The Geography Of Suicide


The World Health Organization recently released a report (pdf) illustrating suicide risk across the globe. Tanya Basu unpacks it:

One dramatic trend the WHO reports is that countries in the developing world have suicide rates that are many times higher than the Western world. “Despite preconceptions that suicide is more prevalent in high-income countries,” the report states, “in reality, 75 percent of suicides occur in low- and middle-income countries.”

The high male-to-female ratio of suicide victims is also rapidly equalizing, particularly in the developing world. The changing makeup of the global workforce and its increasing inclusion of women have made women more susceptible to the socioeconomic stress that increases the likelihood for suicide. While the male-to-female ratio for high-income countries is 3.5, the ratio is almost even in low-income countries at 1.6. The divide is particularly close in the Western Pacific (0.9), Southeast Asia (1.6), and the Eastern Mediterranean (1.4).  Variation in suicide rates by age is also important. Younger women in the 15-to-29 age bracket are as likely as their male counterparts to commit suicide in developing countries at a 1:1 ratio. The gap widens up to middle age, but in general, data indicates that the gender of suicide victims can be male or female, unlike the male dominance of suicides in the developed world.

Steven E. Hyman argues that rich and poor countries alike are failing their mentally ill citizens:

In the United States, for example, the federal Mental Health Parity and Addiction Equity Act, which banned much of the previously existing health insurance discrimination against people with mental illness, was passed only as recently as 2008. However, the regulations needed to implement the law languished for five years, issuing only in 2013. Such late but laudable reforms notwithstanding, in the United States and other high-income countries, many individuals with chronic mental illness become homeless or are imprisoned, often for offenses that stem from their disorders.

The low priority of mental illness in the health care systems of many [low- and middle-income countries (LMICs)] is attested to by health budget allocations that generally lie in the range of 1 to 2 percent of health expenditure. As a result, health care spending on mental disorders is often less than US$0.25 per capita in low-income countries and averages less than US$2.00 per capita globally. The WHO estimates that 80 percent of individuals with mental illnesses in LMICs do not receive meaningful treatment. And when treatments are available, they are often in the form of medications dating from the 1950s that should have been long superseded by more modern medicines.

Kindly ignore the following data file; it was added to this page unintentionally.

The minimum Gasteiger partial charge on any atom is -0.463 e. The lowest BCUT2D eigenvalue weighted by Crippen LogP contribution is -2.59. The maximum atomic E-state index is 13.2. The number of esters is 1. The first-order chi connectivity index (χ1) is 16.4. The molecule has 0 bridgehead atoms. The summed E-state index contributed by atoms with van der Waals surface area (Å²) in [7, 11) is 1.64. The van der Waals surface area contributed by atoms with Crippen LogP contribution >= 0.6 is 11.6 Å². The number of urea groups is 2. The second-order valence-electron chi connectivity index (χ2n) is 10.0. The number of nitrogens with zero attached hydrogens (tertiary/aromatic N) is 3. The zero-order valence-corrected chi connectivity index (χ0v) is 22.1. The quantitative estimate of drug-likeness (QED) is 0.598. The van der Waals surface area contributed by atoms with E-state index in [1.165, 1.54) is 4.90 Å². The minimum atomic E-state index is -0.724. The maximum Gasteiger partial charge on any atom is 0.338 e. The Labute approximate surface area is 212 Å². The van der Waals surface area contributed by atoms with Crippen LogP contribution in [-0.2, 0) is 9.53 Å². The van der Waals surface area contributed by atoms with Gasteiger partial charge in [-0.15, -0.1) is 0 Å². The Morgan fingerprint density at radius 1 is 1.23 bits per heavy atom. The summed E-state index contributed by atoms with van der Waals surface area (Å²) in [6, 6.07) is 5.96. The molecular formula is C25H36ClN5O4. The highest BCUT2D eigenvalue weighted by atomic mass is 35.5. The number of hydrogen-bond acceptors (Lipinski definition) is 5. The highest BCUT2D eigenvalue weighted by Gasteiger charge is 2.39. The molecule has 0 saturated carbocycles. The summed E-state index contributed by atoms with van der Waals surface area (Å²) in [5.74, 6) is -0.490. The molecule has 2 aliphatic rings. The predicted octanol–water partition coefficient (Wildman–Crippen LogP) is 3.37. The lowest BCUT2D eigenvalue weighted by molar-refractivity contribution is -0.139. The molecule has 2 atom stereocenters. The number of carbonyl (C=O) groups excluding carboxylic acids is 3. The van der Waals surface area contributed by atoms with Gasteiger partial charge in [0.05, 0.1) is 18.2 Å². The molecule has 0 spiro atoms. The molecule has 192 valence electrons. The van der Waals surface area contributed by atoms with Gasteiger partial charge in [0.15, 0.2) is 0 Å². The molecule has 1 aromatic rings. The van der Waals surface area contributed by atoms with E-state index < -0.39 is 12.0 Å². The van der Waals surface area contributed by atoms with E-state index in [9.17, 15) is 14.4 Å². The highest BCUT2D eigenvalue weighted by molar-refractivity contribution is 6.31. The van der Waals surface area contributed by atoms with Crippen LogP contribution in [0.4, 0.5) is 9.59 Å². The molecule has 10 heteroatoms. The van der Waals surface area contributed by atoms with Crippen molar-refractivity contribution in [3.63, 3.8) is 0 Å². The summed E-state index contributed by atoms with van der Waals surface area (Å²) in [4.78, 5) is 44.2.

Bill Gardner considers one reason why:

[W]ith cost-effective means to treat mental illnesses we could relieve an enormous burden of human suffering and greatly increase human productivity. But we neglect the care of the mentally ill relative to our care for those with other disorders. Hyman documents how policy makers discount the importance of mental illness and asks why. One reason is the stigmatization of the mentally ill. But then what explains stigmatization? [Hyman writes:]

I believe that a seemingly more arcane but powerful cognitive distortion also plays a role in the deprioritization of mental illness: the belief that mental disorders should somehow be controllable, if only the affected person tried hard enough or adhered to a better set of beliefs.

The symptoms of mental disorders are derangements of thought and emotion. Our sense of personal autonomy tells us that we determine what we think and can at least shape what we feel. So if we can control ourselves, why can’t they?  The suspicion that the mentally ill are responsible for their state may be built into who we are.